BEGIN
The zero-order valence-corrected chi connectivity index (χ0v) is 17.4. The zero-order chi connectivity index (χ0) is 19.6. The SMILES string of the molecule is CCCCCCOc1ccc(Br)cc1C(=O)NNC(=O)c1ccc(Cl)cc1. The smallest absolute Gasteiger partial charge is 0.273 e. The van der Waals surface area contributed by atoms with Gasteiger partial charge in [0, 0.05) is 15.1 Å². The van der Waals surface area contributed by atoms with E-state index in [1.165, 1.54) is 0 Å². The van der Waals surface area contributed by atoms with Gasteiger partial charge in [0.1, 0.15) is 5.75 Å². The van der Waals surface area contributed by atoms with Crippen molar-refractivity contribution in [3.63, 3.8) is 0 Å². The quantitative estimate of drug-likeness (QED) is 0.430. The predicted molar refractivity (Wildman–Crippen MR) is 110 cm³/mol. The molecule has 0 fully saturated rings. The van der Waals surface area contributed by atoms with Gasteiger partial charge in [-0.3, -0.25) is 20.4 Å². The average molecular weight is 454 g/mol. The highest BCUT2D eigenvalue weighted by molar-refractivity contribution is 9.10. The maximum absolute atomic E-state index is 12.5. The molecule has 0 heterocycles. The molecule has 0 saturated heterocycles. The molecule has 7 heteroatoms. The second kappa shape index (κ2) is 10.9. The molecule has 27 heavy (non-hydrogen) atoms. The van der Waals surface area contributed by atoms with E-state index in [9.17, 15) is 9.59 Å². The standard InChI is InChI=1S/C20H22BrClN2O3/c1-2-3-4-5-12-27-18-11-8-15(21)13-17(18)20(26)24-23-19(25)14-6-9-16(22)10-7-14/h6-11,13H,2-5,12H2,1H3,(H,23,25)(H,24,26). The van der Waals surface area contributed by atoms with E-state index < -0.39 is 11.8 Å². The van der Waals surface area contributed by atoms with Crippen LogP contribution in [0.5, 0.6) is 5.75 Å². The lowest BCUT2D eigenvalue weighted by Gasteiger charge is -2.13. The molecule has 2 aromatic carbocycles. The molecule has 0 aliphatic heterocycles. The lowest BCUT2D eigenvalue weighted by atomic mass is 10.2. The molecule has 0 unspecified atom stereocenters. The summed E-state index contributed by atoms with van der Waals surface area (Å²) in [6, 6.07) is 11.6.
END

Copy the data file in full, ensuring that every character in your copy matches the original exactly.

The zero-order valence-corrected chi connectivity index (χ0v) is 17.4. The zero-order chi connectivity index (χ0) is 19.6. The SMILES string of the molecule is CCCCCCOc1ccc(Br)cc1C(=O)NNC(=O)c1ccc(Cl)cc1. The smallest absolute Gasteiger partial charge is 0.273 e. The van der Waals surface area contributed by atoms with Gasteiger partial charge in [0, 0.05) is 15.1 Å². The van der Waals surface area contributed by atoms with E-state index in [1.165, 1.54) is 0 Å². The van der Waals surface area contributed by atoms with Gasteiger partial charge in [0.1, 0.15) is 5.75 Å². The van der Waals surface area contributed by atoms with Crippen molar-refractivity contribution in [3.63, 3.8) is 0 Å². The quantitative estimate of drug-likeness (QED) is 0.430. The predicted molar refractivity (Wildman–Crippen MR) is 110 cm³/mol. The molecule has 0 fully saturated rings. The van der Waals surface area contributed by atoms with Gasteiger partial charge in [-0.3, -0.25) is 20.4 Å². The average molecular weight is 454 g/mol. The highest BCUT2D eigenvalue weighted by molar-refractivity contribution is 9.10. The maximum absolute atomic E-state index is 12.5. The molecule has 0 heterocycles. The molecule has 0 saturated heterocycles. The molecule has 7 heteroatoms. The second kappa shape index (κ2) is 10.9. The molecule has 27 heavy (non-hydrogen) atoms. The van der Waals surface area contributed by atoms with E-state index in [9.17, 15) is 9.59 Å². The standard InChI is InChI=1S/C20H22BrClN2O3/c1-2-3-4-5-12-27-18-11-8-15(21)13-17(18)20(26)24-23-19(25)14-6-9-16(22)10-7-14/h6-11,13H,2-5,12H2,1H3,(H,23,25)(H,24,26). The van der Waals surface area contributed by atoms with E-state index < -0.39 is 11.8 Å². The van der Waals surface area contributed by atoms with Crippen LogP contribution in [0.5, 0.6) is 5.75 Å². The lowest BCUT2D eigenvalue weighted by Gasteiger charge is -2.13. The molecule has 2 aromatic carbocycles. The molecule has 0 aliphatic heterocycles. The lowest BCUT2D eigenvalue weighted by atomic mass is 10.2. The molecule has 0 unspecified atom stereocenters. The summed E-state index contributed by atoms with van der Waals surface area (Å²) in [6, 6.07) is 11.6.